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German submarine U-213

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German submarine U-213

Career (Nazi Germany)
Name: U-213
Ordered: 16 February 1940
Builder: Friedrich Krupp Germaniawerft, Kiel
Yard number: 645
Laid down: 1 October 1940
Launched: 24 July 1941
Commissioned: 30 August 1941
Fate: Sunk on 31 July 1942 by British warships
General characteristics
Type: Type VIID submarine
Displacement: 965 long tons (980 t) surfaced
1,080 long tons (1,097 t) submerged
Length:

76.9 m (252 ft 4 in) o/a
59.8 m (196 ft 2 in) pressure

hull
Beam: 6.4 m (21 ft 0 in) o/a
4.7 m (15 ft 5 in) pressure hull
Draft: 5 m (16 ft 5 in)
Propulsion:

2 × supercharged Germaniawerft, 6-cylinder, 4-stroke F46 diesel engines totalling 2,800–3,200 bhp (2,100–2,400 kW). Max rpm: 470-490
2 × AEG GU 460/8-276 electric motors, totalling

750 shp (560 kW). Max rpm: 285
Speed: 16.7 knots (19.2 mph; 30.9 km/h) surfaced
7.9 knots (9.1 mph; 14.6 km/h) submerged
Range:

20,720 km (11,190 nmi) at 10 knots (19 km/h; 12 mph)

surfaced
130 km (70 nmi) at 4 knots (7.4 km/h; 4.6 mph) submerged
Test depth: 200 m (660 ft)
Crush depth: 220–240 m (720–790 ft)
Complement: 46–52 officers and ratings
Armament:

• 5 × 53.3 cm (21 in) torpedo tubes (four bow, one stern)
• 14 × torpedoes or 26 TMA or 39 × TMB tube-launched mines
• 5 × vertical launchers with 15 SMA mines
• 1 × C35 88mm gun/L45

deck gun (220 rounds)
• 2 × C30 20 mm AA (4,380 rounds)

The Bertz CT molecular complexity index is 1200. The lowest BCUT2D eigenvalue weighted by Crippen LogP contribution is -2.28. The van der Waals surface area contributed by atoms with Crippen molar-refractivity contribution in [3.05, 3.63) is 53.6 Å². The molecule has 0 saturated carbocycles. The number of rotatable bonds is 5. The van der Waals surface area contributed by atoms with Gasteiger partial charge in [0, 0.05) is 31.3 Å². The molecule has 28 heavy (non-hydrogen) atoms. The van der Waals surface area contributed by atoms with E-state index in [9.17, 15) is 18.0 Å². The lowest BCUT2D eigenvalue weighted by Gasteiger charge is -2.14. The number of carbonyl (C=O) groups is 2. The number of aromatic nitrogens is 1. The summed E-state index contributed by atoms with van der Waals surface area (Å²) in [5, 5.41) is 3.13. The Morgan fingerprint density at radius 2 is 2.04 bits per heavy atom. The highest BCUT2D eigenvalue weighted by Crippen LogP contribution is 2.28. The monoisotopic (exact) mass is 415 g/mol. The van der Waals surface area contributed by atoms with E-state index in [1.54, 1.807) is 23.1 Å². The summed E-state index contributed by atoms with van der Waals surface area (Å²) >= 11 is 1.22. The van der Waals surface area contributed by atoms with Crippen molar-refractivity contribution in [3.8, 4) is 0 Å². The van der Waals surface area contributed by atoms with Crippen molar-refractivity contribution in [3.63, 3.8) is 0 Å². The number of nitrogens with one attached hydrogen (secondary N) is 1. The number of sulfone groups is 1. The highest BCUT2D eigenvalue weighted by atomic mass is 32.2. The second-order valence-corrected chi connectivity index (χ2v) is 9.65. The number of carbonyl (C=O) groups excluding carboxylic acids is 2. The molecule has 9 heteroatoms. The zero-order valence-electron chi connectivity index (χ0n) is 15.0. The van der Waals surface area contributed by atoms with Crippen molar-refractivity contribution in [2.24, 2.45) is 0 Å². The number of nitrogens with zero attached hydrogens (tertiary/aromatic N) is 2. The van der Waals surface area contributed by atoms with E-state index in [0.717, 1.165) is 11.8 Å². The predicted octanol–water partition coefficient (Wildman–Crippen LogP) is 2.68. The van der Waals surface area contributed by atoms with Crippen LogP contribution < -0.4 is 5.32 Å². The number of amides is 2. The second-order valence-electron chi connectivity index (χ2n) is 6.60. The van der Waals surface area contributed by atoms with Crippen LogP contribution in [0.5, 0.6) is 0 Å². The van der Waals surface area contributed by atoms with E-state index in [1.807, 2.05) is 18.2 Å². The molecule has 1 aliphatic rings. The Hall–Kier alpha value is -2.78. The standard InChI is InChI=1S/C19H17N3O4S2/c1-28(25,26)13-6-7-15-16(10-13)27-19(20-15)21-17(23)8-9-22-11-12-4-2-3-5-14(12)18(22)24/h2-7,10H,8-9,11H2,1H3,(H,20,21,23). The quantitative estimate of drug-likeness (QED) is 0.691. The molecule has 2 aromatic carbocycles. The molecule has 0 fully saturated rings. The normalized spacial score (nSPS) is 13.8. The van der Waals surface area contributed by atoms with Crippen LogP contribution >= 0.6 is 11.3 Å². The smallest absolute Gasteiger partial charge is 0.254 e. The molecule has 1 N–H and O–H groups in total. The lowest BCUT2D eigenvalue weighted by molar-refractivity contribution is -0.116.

German submarine U-213 was a Type VIID mine-laying U-boat of Nazi Germany's Kriegsmarine during World War II.

Training

Laid down on 1 October 1940 by Friedrich Krupp Germaniawerft in Kiel as 'werk' 645, the boat was launched on 24 July 1941 and commissioned on 30 August with Oberleutnant zur See Amelung von Varendorff in command.[1] She trained with the 5th U-boat Flotilla until 31 December 1941; on 1 January 1942 she was assigned to the 1st U-boat Flotilla.[1] On 1 May 1942 she was assigned to the 9th U-boat Flotilla and spent the rest of her career with that unit.[1]

Operational history

U-213 carried out three war patrols during her career, ranging into the North Atlantic. One of them included the landing of an Abwehr agent, Alfred Langbein, on the Canadian coast near St. Martins, New Brunswick on 14 May 1942.[1] The mission was termed Operation Grete; Langbein was instructed to report on the sailing of convoys.[1] He failed to accomplish this, and surrendered to the authorities in September 1944 after running out of money. He was released after the end of the war.[1] U-213 was a member of three "wolfpacks" during the war, as part of 'Schlei' from 1 February until 12 February 1942, 'Westwall' from the 2nd until 12 March, and 'Pfadfinder' from the 2nd until 27 May.[1] During this period she suffered two attacks, one on 7 February 1942 from the escorts of convoy ON-63, which she was attempting to attack, which left the U-boat slightly damaged after attacks by depth charges; another was when the boat was surprised on the surface by a destroyer in bad weather in the Gulf of Maine, and was again slightly damaged by depth charges on 15 May.[1]

U-213 was sunk on 31 July 1942, while in the North Atlantic, east of the Azores, in a depth charge attack by the British sloops HMS Erne, Rochester and Sandwich.[1] Her entire crew of 50 were lost with her.[1]

Notes

References

Coordinates: 36°45′N 22°50′W / 36.750°N 22.833°W / 36.750; -22.833

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